Here's ten things you didn't know about albatrosses. Pay particular attention to number ten and find out what you can do to help...
- Albatrosses mate for life and take many years to find a new mate if their partner is
- killed – if they find a new partner at all
- Most birds lay more than one egg at a time but albatrosses lay just one egg a year. Once the chick has hatched, the parents take turns to find food for it
- Apparently, most albatrosses sleep while gliding in the air. They are sometimes seen asleep on the water, but this makes them easy targets for killer whales and hunters in kayaks.
- Albatrosses catch squid and fish from the surface of the water. They have special stomachs that digest some of the food but keep aside a fishy oil, which they vomit back up for their chick when they get back. Yum!
- A grey-headed albatross was once recorded flying the whole way round the world in just 46 days
- The wandering albatross holds the record for the bird with the largest wingspan. Some individuals measure 3.5 metres. They spend most of their life on the wing, returning to land only to court a mate and to breed
- An albatross’s bill is large and strong, ending in a hook shape. Along the sides of the bill are two “tubes”. These tubes are actually long nostrils that give albatrosses a keen sense of smell, which is unusual among birds.
- Nature intended the albatross to live a long life, some live to 60 years and beyond.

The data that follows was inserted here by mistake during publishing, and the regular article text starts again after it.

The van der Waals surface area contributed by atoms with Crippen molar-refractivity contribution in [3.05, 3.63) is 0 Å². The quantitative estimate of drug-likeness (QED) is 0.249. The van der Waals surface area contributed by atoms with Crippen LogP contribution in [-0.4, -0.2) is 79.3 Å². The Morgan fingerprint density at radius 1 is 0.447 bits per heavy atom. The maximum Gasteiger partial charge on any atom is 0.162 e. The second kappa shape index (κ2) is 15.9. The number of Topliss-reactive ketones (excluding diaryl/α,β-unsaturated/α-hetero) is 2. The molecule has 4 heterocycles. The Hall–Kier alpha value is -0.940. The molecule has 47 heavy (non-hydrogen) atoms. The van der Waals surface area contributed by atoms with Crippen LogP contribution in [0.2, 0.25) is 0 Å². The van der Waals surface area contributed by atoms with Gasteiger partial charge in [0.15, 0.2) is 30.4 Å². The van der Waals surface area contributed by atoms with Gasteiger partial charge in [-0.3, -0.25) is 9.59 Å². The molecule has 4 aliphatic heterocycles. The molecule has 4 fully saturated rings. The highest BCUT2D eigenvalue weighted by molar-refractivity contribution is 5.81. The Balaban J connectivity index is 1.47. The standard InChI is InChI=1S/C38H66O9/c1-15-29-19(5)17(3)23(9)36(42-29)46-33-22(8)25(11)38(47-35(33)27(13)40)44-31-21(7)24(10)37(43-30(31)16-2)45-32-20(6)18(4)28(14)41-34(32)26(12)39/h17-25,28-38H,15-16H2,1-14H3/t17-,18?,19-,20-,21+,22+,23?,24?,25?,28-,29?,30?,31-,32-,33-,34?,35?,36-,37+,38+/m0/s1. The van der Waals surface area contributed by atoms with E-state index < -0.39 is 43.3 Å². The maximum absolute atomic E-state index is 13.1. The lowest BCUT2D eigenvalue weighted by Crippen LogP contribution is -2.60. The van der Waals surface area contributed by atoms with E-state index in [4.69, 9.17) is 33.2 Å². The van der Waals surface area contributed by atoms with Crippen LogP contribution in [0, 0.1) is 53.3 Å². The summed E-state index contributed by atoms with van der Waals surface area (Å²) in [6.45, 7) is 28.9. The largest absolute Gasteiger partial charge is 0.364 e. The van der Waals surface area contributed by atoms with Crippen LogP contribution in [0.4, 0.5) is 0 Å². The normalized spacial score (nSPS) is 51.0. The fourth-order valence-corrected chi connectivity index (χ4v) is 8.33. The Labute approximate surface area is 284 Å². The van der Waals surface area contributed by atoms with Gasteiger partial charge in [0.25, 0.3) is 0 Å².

- These birds have been around for a hundred times longer than us human beings, but soon they may all be gone.
19 of the world's 21 albatross species are seriously threatened by long-line fishing, a method commonly used by commercial fishing fleets where the boats set fishing lines that can stretch for 130 kilometres.
Each line carries thousands and thousands of hooks baited with squid and fish. These attract albatrosses, which get caught, dragged below the water and drown. Albatrosses are exceptionally vulnerable to the impacts of long-lining as they cannot breed fast enough to cope with the rate at which they are being killed.
Peregrine is committed to helping get the albatross off the hook. Since 2001, we have raised over $600,000 in support of a range of projects to help save the albatross. Onboard donations from staff and passengers to our Get The Albatross Off The Hook fund allow us to support several major projects aimed at stopping the decimation of albatross populations.